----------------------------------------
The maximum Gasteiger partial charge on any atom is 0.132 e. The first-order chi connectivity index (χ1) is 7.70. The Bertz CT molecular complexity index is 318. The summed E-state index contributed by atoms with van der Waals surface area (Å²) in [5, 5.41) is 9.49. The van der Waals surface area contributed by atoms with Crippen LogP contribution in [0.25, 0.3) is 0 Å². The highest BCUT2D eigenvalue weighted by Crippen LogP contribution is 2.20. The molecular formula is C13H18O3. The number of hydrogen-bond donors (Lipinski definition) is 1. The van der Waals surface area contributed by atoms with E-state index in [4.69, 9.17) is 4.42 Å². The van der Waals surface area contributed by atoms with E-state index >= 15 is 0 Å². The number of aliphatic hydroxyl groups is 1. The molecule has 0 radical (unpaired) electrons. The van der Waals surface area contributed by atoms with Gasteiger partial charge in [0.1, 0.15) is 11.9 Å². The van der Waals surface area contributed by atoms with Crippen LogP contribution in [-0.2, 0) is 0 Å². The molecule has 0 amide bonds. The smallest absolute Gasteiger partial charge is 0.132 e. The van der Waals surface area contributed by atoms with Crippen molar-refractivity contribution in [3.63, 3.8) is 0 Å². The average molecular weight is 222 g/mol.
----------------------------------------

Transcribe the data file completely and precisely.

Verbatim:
The maximum Gasteiger partial charge on any atom is 0.132 e. The first-order chi connectivity index (χ1) is 7.70. The Bertz CT molecular complexity index is 318. The summed E-state index contributed by atoms with van der Waals surface area (Å²) in [5, 5.41) is 9.49. The van der Waals surface area contributed by atoms with Crippen LogP contribution in [0.25, 0.3) is 0 Å². The highest BCUT2D eigenvalue weighted by Crippen LogP contribution is 2.20. The molecular formula is C13H18O3. The number of hydrogen-bond donors (Lipinski definition) is 1. The van der Waals surface area contributed by atoms with E-state index in [4.69, 9.17) is 4.42 Å². The van der Waals surface area contributed by atoms with E-state index >= 15 is 0 Å². The number of aliphatic hydroxyl groups is 1. The molecule has 0 radical (unpaired) electrons. The van der Waals surface area contributed by atoms with Gasteiger partial charge in [0.1, 0.15) is 11.9 Å². The van der Waals surface area contributed by atoms with Crippen LogP contribution in [-0.2, 0) is 0 Å². The molecule has 0 amide bonds. The smallest absolute Gasteiger partial charge is 0.132 e. The van der Waals surface area contributed by atoms with Crippen molar-refractivity contribution in [3.63, 3.8) is 0 Å². The average molecular weight is 222 g/mol.